Freedom House condemns the trial of online media editor and human rights defender Prachatai executive director, Chiranuch (Jiew) Premchaiporn, who is accused of allowing comments deemed critical of the monarchy to be posted on the online forum that she moderates. Freedom House urges the Thai government to drop all charges against her and to immediately amend the country’s 2007 Computer Crimes Act (CCA), so that it conforms to international human rights standards.
Jiew is on trial for violating Section 15 of the CCA, which allows the Thai government to hold service providers liable for content written by third-party visitors that is deemed “offensive.” In 2009, Jiew was charged with intentionally supporting and consenting to the publication of ten comments on the Prachatai Webboard that were considered to have violated Article 112 of the Criminal Code. Commonly known as Lèse–Majesté, Article 112 makes criticism of Thailand’s royal family a crime. As the Webmaster of the Prachatai Webboard, Jiew was held accountable for all content posted on the Prachatai website and was accused of failing to remove the third party posts in a timely fashion after being notified by the authorities.
If convicted, Jiew could face a sentence of up to 20 years in prison or be fined 1 million Thai Bhat (approximately US$33,400).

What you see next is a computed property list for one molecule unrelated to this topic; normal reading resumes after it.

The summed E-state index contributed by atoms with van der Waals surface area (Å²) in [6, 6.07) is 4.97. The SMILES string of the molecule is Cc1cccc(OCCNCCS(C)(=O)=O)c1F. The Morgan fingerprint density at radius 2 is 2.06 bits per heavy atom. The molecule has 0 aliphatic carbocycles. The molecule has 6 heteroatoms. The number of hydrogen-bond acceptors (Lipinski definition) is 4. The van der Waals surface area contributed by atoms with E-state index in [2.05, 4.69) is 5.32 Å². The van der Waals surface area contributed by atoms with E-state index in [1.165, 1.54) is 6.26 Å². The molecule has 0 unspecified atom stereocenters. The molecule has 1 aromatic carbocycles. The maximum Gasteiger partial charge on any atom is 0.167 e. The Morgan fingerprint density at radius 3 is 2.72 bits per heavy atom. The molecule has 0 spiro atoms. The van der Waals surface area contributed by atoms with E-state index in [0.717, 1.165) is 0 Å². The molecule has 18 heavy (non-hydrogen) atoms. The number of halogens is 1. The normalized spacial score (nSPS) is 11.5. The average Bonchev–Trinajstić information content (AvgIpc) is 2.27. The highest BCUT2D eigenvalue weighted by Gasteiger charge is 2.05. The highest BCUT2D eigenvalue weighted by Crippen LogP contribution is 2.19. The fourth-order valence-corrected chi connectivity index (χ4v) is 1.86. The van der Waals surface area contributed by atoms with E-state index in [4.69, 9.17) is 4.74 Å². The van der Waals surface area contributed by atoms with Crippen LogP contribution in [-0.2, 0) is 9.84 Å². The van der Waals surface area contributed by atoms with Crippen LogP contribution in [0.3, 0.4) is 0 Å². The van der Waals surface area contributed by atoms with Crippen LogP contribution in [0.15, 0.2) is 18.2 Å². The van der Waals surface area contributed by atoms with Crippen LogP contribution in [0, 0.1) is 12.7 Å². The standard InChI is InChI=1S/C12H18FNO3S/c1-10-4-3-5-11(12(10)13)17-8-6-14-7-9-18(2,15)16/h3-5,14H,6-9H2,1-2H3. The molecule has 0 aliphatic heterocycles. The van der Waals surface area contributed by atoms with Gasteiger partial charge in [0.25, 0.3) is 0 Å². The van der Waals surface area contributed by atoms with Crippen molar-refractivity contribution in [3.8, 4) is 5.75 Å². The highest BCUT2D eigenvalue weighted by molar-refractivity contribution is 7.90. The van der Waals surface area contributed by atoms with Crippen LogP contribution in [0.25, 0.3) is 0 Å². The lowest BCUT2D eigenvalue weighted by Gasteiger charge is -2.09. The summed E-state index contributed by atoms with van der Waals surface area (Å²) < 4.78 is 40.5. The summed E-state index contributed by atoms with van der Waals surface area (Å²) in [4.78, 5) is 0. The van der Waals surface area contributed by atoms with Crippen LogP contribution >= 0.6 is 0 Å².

“Jiew’s trial should send a chilling signal to all who care about freedom of expression in Thailand as she is not even the actual ‘perpetrator’ of the offense, but charged with being merely the “intermediary” in the case,” said Sue Gunawardena-Vaughn, senior program manager for Southeast Asia at Freedom House. “The archaic Lèse–Majesté laws, coupled with the CCA, gives Thai authorities carte blanche to clamp down on any form of expression they consider offensive and creates an environment in which self-censorship is increasingly becoming the norm.”
Enacted during the political instability that characterized the aftermath of Thailand’s coup d'état in 2006, the CCA remains vague in defining what constitutes an “offensive” act. The Thai government’s enforcement of this law has increasingly been used to curtail online freedom of expression by intimidating both the cyber-activist and blogging community as well as the intermediaries who are held liable for content that appears on their websites.
“If the newly-elected Thai government wants to truly institutionalize democratic norms in the country, it must amend the CCA in a way that is consistent with international standards governing freedom of expression online,” continued Gunawardena-Vaughn.
Thailand is ranked Partly Free in Freedom in the World 2011, Freedom House's survey of political rights and civil liberties, and Not Free in Freedom of the Press 2010 and Freedom on the Net 2011.